But many of the best-known – and indeed the best – of the New Nature Writers are amateurs, in the old and by no means disreputable sense: at large with a roving eye that skitters from science to literature, from geology to philosophy in the space of a few pages. Its’s a modus operandi which can, if done well, create an impression of formidable polymathy, and along with the dominant first-person narratives it reveals New Nature Writing for what it is: travel writing, by any other name. It’s as if Patrick Leigh Fermor had walked, not from the Hook of Holland to Constantinople, but from Land’s End to John o’ Groats.

Travel writing is my literary first love, so I have relished this newest incarnation of the genre. As the “Travel” shelves of bookshops have contracted to a slender yard of guidebooks, classics and comedy quests, there’s been solace in the concurrent swelling of the “Nature” (or sometimes “British Travel”) section. Some of my favourite nonfiction reads in recent years have come from these shelves: Philip Marsden’s Rising Ground; Patrick Barkham’s sprightly, nature-themed domestic travelogues; Tim Robinson’s magisterial multi-book engagement with Connemara (Ireland, admittedly, but on the cusp of the domestic when it comes to travel writing, apparently) ; and, of course, the works of Robert Macfarlane.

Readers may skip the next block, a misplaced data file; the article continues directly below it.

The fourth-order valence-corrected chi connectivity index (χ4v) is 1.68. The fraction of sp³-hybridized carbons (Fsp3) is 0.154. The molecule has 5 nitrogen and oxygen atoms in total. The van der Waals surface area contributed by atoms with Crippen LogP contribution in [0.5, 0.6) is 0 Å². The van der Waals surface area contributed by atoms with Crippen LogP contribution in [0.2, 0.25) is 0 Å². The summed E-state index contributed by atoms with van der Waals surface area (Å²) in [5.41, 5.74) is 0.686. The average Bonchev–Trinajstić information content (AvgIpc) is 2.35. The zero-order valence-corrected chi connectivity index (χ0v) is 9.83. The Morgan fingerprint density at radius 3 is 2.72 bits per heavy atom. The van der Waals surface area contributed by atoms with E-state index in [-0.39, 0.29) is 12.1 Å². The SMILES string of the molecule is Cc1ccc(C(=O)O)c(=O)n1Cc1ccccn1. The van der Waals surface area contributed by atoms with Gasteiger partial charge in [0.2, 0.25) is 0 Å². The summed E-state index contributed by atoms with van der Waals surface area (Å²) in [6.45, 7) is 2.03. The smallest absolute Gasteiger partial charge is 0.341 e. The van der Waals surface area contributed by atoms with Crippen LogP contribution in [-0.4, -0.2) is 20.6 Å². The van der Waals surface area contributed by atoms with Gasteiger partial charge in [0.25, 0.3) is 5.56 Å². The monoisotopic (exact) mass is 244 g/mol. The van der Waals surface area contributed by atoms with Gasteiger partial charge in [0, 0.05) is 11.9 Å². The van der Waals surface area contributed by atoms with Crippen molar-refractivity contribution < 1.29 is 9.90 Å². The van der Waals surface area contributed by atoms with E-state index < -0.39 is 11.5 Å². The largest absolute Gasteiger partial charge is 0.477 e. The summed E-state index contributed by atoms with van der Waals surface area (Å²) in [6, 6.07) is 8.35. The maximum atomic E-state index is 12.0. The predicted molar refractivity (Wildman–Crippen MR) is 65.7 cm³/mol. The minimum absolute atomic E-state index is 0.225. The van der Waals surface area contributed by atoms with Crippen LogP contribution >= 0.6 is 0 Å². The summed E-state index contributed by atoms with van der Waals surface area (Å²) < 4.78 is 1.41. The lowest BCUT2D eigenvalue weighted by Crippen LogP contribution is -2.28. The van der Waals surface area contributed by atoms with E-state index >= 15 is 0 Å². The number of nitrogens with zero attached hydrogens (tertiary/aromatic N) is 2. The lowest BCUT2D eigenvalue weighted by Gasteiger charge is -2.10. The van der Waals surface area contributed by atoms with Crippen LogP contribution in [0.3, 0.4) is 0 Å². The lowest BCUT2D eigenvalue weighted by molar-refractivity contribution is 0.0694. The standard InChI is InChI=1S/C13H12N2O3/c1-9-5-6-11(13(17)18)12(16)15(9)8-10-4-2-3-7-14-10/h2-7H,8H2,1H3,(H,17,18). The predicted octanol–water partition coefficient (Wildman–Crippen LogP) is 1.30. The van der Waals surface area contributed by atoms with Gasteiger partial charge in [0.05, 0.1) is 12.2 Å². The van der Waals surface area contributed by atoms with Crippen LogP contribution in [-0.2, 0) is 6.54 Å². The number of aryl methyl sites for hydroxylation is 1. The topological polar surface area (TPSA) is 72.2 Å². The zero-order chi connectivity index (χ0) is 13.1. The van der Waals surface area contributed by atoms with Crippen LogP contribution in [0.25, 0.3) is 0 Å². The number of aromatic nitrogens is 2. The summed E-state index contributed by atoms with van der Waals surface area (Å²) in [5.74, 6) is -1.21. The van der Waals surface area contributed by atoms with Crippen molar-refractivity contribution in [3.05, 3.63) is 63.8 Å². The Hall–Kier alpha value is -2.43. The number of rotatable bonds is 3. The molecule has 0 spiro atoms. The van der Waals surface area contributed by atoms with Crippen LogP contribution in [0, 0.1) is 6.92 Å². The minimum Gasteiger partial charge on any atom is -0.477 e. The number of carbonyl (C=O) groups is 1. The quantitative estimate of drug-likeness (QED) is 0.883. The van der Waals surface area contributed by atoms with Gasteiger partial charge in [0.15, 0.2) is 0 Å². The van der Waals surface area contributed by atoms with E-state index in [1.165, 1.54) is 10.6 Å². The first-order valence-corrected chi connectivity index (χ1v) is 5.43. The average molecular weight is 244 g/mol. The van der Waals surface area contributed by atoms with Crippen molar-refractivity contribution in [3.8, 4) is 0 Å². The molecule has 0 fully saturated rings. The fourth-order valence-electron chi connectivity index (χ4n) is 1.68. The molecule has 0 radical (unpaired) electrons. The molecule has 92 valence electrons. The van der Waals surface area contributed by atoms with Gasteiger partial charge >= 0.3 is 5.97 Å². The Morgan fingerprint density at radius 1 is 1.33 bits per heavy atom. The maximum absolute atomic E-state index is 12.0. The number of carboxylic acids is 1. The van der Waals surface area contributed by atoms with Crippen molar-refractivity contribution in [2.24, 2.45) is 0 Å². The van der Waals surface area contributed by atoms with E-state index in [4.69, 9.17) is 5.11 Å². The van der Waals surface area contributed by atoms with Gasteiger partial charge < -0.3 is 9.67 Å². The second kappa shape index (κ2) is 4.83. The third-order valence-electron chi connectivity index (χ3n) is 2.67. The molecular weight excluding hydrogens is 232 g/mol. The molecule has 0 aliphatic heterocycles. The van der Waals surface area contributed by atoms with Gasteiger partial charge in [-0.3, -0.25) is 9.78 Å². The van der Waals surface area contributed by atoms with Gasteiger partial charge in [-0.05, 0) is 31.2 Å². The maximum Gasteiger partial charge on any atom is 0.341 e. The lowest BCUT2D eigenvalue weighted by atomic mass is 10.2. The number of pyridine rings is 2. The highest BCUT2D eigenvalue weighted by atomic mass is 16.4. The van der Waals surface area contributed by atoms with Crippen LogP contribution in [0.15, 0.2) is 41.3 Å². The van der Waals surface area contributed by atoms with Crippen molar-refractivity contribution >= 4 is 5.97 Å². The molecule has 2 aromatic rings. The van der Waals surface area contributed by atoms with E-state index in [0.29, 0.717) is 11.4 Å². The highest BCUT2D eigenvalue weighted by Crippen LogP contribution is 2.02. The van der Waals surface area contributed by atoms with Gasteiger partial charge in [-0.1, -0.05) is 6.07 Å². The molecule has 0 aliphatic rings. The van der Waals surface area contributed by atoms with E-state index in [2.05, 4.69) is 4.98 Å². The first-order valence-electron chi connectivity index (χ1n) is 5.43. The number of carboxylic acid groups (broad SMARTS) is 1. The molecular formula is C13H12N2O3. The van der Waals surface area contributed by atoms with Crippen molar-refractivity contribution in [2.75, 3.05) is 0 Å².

But at times the pleasure has been tempered by a sense of unease, for close reading reveals that New Nature Writing frequently suffers from many of the same issues which make travel writing the most ethically troublesome of literary genres. A reader with a sharp eye can spot the same contrived encounters, the same casual cutting and pasting of chronology – and perhaps even the same glib disregard for the actualité, a series of Songlines transposed onto a landscape of oak woods and hayfields. Travel writing’s preponderance of a white male gaze is there too (just look at the names I mentioned above!), and the same problems endure with that polymathic pose – often a particularly ersatz pose in this age of Wikipedia. But the biggest problem of all, and the main cause of my unease with New Nature Writing, is its relationship with what scholars sometimes call “the Travellee”: the inhabitants of the place that the travel writer passes through (or inhabits as an expat) – in short, what were once known as “the natives”…

***